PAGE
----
UW-Stevens Point Fire Crew Trains The Next Generation

By: Elizabeth Schilder Email
By: Elizabeth Schilder Email

In the past year, 11 people have died in wildfires nationwide. Not to mention in November alone more than 9.2 million acres of forest, brushland and grassland was lost. With wildfires spreading fast and furious, the demand for trained fire crews is higher than ever. NowUW-Stevens Point is stepping up to meet that need with a wildland fire crew certification class.

"I never actually thought that I would be out here doing this type of thing," UW-River Falls student Danielle Peterson said. "But after going through the first two classes and learning about the different experiences you get and also what you're doing, it was perfect. It was amazing."

Peterson and 20 of her classmates made the trip west to UW-Stevens Point this Saturday to get certified as Basic Wildland Firefighters.

"We actually get to burn and also learning basically how to be out in the field and actually fight a fire," Peterson described the training.

"They're working on mopping up and putting out fires that they would come across in a wild environment," UWSP Fire Crew Public Information Officer Erik Desotelle elaborated.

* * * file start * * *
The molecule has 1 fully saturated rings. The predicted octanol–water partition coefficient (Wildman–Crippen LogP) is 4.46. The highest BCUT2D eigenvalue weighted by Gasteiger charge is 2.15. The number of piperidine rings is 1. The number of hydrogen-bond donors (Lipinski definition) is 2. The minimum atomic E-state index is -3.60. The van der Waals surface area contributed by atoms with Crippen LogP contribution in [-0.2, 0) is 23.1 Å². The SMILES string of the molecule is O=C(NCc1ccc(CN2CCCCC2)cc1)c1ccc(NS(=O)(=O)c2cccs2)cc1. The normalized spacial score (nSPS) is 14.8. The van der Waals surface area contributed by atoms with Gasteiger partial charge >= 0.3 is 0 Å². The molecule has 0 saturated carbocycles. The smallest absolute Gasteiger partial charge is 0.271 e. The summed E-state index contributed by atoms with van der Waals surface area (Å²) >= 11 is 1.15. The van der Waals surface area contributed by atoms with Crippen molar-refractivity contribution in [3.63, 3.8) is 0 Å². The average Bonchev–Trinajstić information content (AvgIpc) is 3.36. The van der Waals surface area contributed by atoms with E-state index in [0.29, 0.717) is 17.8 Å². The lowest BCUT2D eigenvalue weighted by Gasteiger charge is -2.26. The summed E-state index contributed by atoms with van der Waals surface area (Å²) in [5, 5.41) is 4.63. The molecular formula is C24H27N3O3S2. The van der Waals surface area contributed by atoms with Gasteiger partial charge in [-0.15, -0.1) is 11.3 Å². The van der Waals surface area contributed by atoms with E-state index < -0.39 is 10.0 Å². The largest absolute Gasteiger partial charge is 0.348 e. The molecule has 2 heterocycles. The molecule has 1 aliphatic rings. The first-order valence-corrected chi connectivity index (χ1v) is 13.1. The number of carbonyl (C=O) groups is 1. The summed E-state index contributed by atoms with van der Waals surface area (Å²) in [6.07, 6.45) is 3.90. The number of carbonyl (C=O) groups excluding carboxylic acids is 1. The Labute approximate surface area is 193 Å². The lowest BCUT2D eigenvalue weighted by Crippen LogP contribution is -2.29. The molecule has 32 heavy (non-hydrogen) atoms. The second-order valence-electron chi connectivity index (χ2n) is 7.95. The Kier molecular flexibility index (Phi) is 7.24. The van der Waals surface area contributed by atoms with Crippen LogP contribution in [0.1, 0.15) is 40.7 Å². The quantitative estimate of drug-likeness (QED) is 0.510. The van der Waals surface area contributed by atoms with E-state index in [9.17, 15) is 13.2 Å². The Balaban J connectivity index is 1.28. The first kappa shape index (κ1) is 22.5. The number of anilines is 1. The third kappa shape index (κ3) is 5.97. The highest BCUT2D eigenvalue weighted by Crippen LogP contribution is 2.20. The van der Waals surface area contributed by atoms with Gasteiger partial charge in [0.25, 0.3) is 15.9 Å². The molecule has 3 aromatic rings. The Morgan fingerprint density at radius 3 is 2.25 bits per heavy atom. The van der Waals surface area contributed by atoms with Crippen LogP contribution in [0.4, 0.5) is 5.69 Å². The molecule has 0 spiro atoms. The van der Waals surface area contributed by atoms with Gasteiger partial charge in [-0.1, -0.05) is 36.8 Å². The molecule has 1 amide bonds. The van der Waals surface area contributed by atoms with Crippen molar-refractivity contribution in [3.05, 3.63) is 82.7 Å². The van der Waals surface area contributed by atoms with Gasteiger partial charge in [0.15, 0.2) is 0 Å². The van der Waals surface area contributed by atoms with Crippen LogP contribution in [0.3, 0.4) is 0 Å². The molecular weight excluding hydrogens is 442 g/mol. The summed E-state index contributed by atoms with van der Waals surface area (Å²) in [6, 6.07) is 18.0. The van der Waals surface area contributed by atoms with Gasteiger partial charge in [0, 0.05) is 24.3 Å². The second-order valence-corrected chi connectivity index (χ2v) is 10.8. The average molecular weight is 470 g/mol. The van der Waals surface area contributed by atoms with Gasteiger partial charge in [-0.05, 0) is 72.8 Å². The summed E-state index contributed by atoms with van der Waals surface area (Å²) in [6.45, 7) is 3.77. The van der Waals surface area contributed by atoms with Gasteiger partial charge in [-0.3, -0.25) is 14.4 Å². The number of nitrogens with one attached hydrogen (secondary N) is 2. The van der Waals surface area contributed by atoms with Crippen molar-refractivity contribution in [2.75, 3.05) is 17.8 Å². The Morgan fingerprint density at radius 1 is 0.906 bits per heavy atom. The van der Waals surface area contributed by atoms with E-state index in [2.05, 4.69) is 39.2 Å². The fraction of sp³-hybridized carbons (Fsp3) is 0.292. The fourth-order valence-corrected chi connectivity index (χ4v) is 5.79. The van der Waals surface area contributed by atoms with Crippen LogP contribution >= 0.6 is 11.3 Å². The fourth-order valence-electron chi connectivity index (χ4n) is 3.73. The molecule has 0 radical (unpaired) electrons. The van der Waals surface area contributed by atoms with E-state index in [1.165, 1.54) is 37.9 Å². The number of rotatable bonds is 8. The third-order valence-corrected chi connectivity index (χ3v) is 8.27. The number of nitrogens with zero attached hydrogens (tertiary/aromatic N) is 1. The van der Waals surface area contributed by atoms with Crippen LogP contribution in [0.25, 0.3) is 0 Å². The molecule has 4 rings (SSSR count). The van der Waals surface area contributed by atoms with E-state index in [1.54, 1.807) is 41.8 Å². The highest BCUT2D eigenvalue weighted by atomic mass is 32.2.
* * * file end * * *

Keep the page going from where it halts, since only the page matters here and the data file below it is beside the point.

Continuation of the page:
The UW-Stevens Point training included several different stations where students learned how to use water pumps, put out brush fires, fight fires around vehicles and locate hot spots.

"It is controlled, as you say, so it's not quite up to par with the real world situation. It's not going to be as crazy," Desotelle explained. "But it's still good that the students get to come out here and practice their techniques before they get to do work with the DNR or out West for any hand crews out there."

"They work with the Wisconsin Department of Natural Resources on fires locally. These are their summer jobs. They go out West all summer and do the work. So if you see fires on the news, there's a chance there's a Pointer there with them," Associate Dean for Academic Affairs for the College of Natural Resources at UW-Stevens Point said.

Desotelle adds, "They also do work for local land owners where we do prescribed fires that work to restore a habitat or modify landscapes so that it's more conducive to particular wildlife or to remove invasive species."

"It may be scary and it may be a little bit intimidating, but certainly, if it's something you want to try, at least try it," Peterson advised.

The UW-Stevens Point Fire Crew teamed up with the Wisconsin DNR to host Saturday's training. It took students 40 hours total to receive their certification. In fall, UWSP will become the only university in the Midwest to offer an undergraduate wildland fire science program.

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